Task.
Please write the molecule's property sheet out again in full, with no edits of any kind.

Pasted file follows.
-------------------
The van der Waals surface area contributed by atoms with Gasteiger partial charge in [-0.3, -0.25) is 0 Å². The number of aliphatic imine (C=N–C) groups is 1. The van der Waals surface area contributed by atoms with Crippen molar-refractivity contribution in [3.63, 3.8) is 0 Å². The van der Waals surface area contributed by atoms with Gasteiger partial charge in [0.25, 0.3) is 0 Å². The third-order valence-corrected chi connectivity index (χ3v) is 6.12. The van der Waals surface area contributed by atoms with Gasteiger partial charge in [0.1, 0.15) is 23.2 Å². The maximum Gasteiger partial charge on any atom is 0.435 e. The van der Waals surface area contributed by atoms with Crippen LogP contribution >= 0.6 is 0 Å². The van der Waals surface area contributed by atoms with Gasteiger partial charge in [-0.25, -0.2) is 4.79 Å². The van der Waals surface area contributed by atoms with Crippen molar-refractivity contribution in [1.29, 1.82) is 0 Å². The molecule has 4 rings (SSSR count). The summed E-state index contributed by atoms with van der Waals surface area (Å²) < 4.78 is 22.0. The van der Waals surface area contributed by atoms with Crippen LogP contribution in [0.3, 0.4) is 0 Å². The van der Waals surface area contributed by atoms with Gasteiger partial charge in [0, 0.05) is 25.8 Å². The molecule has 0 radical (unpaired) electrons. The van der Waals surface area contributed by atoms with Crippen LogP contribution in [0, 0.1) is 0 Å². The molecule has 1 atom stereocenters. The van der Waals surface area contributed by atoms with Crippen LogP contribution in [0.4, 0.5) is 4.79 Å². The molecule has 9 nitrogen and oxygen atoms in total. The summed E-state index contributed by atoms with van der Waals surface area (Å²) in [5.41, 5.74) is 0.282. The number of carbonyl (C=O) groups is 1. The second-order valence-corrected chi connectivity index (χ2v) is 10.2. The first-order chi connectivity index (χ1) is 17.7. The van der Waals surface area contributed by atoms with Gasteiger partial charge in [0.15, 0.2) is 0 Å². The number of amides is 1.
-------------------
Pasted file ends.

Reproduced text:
The van der Waals surface area contributed by atoms with Gasteiger partial charge in [-0.3, -0.25) is 0 Å². The number of aliphatic imine (C=N–C) groups is 1. The van der Waals surface area contributed by atoms with Crippen molar-refractivity contribution in [3.63, 3.8) is 0 Å². The van der Waals surface area contributed by atoms with Gasteiger partial charge in [0.25, 0.3) is 0 Å². The third-order valence-corrected chi connectivity index (χ3v) is 6.12. The van der Waals surface area contributed by atoms with Gasteiger partial charge in [0.1, 0.15) is 23.2 Å². The maximum Gasteiger partial charge on any atom is 0.435 e. The van der Waals surface area contributed by atoms with Crippen LogP contribution >= 0.6 is 0 Å². The van der Waals surface area contributed by atoms with Gasteiger partial charge in [-0.25, -0.2) is 4.79 Å². The van der Waals surface area contributed by atoms with Crippen molar-refractivity contribution in [1.29, 1.82) is 0 Å². The molecule has 4 rings (SSSR count). The summed E-state index contributed by atoms with van der Waals surface area (Å²) < 4.78 is 22.0. The van der Waals surface area contributed by atoms with Crippen LogP contribution in [0.3, 0.4) is 0 Å². The van der Waals surface area contributed by atoms with Gasteiger partial charge in [0, 0.05) is 25.8 Å². The molecule has 0 radical (unpaired) electrons. The van der Waals surface area contributed by atoms with Crippen LogP contribution in [0, 0.1) is 0 Å². The molecule has 1 atom stereocenters. The van der Waals surface area contributed by atoms with Crippen LogP contribution in [0.4, 0.5) is 4.79 Å². The molecule has 9 nitrogen and oxygen atoms in total. The summed E-state index contributed by atoms with van der Waals surface area (Å²) in [5.41, 5.74) is 0.282. The number of carbonyl (C=O) groups is 1. The second-order valence-corrected chi connectivity index (χ2v) is 10.2. The first-order chi connectivity index (χ1) is 17.7. The van der Waals surface area contributed by atoms with Gasteiger partial charge in [0.15, 0.2) is 0 Å². The number of amides is 1.